Ah, making friends.
Over the past few years, I've accepted the fact that I'm terrible at making friends. I think I'm approachable and friendly — so it could be worse — but I'm the typical introvert with social discomfort that ranges from awkwardness to anxiety. I'm not one to open up easily or get real touchy-huggy, but I'm The Good Listener. The Observer and Analyzer. So I might bring something to the table, but it's certainly not of the table-dancing variety. (Not anymore, at least.) And to top it off (and to be completely honest) sometimes too many friends leads to too many obligations and unnecessary stresses — and I just don't have the mental capacity for that crap. (I've had enough mean-girl experience in the past to tolerate it from full-grown adult women. Nuh-uh. I'm out.)
But friends are important, you guys. It's important to find "your people" — people who support you, "get" you, inspire you. People who bring you up rather than weigh you down. Unfortunately that requires a fair amount of editing — and there's no better indicator of a good friend than a major life change. Who sticks by you? Who suddenly avoids your calls?
And yet finding friends is one of the biggest complaints among young moms — only second to lacking confidence. (And don't the two often go hand-in-hand?) It's easy to assume it's a "young mom" thing — having diverged into a wildly different lifestyle, uncharted territory, without any friends who can point you in the right direction with a sympathetic pat. It's tough — friends eventually stop texting because they know you won't be able to come out this weekend. Your "catch up" phone calls become sparse, your conversations feel one-sided, until one day you hang out and it feels like you've been implanted into a familiar yet foreign life. Not to mention new friendships require effort and nurturing, and you're running on about 3 hours of sleep, there's a human attached to your nipple, and your most well-researched conversation topic has to do with poop.
Then when you're actually in a room with similarly sleep-deprived people who can converse fluently in Fecal Matter, they might be 10 or 15 years older. And 70% of them aren't people you'd ever voluntarily hang out with. Like, ever. Add in the insecurity about feeling judged about your age and looks? Ugh, forget it. What's new on Netflix?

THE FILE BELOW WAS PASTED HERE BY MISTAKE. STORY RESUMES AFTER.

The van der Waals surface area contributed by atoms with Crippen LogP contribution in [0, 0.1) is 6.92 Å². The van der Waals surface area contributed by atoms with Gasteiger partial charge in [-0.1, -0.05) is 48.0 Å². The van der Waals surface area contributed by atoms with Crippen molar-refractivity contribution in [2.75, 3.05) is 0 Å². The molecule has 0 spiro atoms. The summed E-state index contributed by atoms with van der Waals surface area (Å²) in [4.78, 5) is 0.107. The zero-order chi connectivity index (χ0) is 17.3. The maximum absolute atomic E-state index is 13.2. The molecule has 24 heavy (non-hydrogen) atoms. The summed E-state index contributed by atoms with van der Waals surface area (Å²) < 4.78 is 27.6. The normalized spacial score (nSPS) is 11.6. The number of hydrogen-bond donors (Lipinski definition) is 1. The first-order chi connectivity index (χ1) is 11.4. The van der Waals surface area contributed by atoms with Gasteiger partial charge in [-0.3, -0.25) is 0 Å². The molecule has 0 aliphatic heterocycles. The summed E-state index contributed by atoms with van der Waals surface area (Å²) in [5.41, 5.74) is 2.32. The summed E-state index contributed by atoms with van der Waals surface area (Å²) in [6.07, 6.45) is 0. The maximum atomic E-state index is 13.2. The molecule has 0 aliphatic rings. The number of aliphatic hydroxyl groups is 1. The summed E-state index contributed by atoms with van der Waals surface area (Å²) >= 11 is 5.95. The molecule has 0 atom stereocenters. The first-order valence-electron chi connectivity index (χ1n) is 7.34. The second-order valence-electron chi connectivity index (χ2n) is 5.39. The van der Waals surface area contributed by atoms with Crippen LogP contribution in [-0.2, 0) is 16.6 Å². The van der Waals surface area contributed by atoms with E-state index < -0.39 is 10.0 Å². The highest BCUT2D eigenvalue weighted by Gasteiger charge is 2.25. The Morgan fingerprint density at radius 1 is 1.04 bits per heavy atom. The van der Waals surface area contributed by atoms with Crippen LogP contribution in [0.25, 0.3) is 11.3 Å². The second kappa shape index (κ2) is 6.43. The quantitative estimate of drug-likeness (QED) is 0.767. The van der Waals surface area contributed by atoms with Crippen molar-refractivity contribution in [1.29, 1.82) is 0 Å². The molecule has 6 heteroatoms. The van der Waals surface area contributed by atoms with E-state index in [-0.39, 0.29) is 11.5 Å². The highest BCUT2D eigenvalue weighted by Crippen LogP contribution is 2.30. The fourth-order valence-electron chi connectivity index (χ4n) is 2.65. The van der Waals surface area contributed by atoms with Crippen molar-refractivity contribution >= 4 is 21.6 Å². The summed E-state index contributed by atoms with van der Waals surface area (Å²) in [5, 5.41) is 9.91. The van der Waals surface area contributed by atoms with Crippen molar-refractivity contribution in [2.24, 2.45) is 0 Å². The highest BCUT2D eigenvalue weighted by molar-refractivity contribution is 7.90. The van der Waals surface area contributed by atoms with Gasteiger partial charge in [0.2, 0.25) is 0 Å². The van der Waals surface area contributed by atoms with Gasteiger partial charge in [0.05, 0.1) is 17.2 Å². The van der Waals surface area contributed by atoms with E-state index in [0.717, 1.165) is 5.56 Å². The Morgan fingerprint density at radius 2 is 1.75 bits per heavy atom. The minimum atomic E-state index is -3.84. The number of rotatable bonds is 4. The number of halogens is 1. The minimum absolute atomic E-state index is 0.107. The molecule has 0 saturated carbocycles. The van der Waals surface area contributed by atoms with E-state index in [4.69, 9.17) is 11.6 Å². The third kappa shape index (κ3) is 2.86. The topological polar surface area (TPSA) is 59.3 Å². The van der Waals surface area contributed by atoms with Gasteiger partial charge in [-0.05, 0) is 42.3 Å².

But it's not just young moms — it's all moms. It's all adults.
I've come to understand a few things about new-mom friendships:
1. A lot of pre-baby friendships drift apart in the 20-something years, regardless of having kids.
For our entire lives, friendships were dictated by circumstance and convenience. Here were the 20 kids in your elementary class, the 10 kids in your neighborhood, the 300 kids in your graduating class. But the 20-something decade is when we have our biggest growth — we mature, we make life-altering decisions, we change. We move for jobs or love. We scatter and forge new tribes.
Having a baby at a young age certainly drives a wedge between "you" and "them" — for sure — but you're not the only one struggling with this issue. We're all reevaluating the people in our lives and trying to invite new people in, based on personality and similar interests rather than a coincidental class schedule. We're all moving in different directions.
And it's hard, man.
Especially on those of us who maybe uprooted our lives across the country, or who stay at home with the kids, or who work on the Internet and engage in virtual relationships without any real social interaction (ahem). Working in an office makes it a little easier to bond with like-minded people, but the isolation of motherhood + the lack of mom friends can be pretty lonely.
But really, that's true for a lot of young adults — baby or not.